The millennial generation is often characterized by having an incessant need for instant gratification. With new technologies being introduced every year and new services enabling instant gratification, it is no wonder we act the way we do, right? And yes, I too, am a millennial so I can understand how heartbreaking some individuals can feel to not have as many followers as your friends or to not have the coolest pictures on social media. Point is, I am your friend in all of this, not your enemy. In fact, if you add me on Instagram, I’ll add you back 🙂
With that said, I am here to offer some advice.
It seems as though we have grown accustomed to getting what we want, when we want it. This creates a problem, especially when dealing with our personal finances. I understand how stressful or boring it can be to talk about finances and money, but hey, if you want all those cool vacation pictures on your social media profiles, someone has to pay for it, right? The unfortunate truth is that we have let our desire for instant gratification dictate how we approach personal finance.
The Boring Old Truth of Personal Finance
The truth is that the most effective and safe way to build wealth and increase your net worth over time is to save your money, take advantage of compound interest, and manage risk through diversification. Or, in simpler terms, don’t put all your eggs into one basket… Aren’t you glad you didn’t put your life savings into BlackBerry?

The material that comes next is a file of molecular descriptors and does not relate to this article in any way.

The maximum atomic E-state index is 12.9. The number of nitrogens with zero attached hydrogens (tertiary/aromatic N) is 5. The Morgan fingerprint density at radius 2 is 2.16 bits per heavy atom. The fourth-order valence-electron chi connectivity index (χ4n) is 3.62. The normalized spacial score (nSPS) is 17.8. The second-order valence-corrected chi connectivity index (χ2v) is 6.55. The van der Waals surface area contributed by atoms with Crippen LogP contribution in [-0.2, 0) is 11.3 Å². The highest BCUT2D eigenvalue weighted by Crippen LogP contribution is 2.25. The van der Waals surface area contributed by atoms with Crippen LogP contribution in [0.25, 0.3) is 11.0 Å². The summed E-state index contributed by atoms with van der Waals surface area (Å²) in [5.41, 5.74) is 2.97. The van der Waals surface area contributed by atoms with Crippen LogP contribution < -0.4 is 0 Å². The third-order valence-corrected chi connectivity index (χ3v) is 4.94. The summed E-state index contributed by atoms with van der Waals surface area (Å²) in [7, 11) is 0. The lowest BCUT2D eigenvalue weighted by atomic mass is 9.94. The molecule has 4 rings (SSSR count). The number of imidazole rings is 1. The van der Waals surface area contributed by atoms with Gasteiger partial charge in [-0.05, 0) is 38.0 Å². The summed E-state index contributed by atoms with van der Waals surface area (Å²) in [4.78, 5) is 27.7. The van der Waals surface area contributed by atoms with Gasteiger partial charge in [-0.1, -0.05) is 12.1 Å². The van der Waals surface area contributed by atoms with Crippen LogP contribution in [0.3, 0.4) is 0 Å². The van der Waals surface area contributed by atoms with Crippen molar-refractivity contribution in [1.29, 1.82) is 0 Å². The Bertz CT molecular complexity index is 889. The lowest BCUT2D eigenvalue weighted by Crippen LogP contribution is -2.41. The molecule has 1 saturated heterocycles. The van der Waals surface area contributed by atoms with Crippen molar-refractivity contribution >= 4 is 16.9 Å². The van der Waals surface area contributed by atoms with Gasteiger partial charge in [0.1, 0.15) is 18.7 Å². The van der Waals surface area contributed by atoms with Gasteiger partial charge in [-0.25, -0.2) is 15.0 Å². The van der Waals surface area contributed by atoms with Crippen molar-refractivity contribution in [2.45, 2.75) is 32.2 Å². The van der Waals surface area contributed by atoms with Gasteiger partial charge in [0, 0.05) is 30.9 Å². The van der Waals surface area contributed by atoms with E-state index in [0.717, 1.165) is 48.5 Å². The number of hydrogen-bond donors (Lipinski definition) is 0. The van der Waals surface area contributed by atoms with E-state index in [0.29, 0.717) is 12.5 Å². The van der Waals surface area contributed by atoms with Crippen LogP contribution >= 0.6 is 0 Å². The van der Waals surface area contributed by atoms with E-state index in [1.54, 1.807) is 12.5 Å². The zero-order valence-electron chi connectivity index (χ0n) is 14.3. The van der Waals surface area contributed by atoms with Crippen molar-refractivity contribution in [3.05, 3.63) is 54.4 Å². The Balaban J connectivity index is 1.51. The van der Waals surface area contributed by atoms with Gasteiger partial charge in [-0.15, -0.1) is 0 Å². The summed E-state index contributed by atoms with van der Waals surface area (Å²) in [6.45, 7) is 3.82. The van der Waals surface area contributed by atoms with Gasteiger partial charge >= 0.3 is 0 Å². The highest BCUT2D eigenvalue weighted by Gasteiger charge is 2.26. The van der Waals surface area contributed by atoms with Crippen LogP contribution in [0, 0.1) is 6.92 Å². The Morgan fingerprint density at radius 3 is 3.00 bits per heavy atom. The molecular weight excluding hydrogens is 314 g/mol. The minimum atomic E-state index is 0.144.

Is this approach boring? Yes. Unsexy? Yes. Effective? Absolutely.
The majority of research and literature around wealth creation all lead back to these simple principles and it is those same principles that some of the wealthiest individuals on the planet have built the foundation of their investment strategies.
Ever heard of Warren Buffett? If so, then you probably know he is one of the richest men in the world, but also one of frugality and simplicity. Buffett is clear in his philosophy that managing your personal finances and building wealth can and should be a simple process. As long as you save early and often, invest in what you know and follow your own disciplined set of rules, you will live a (financially) stress-free life.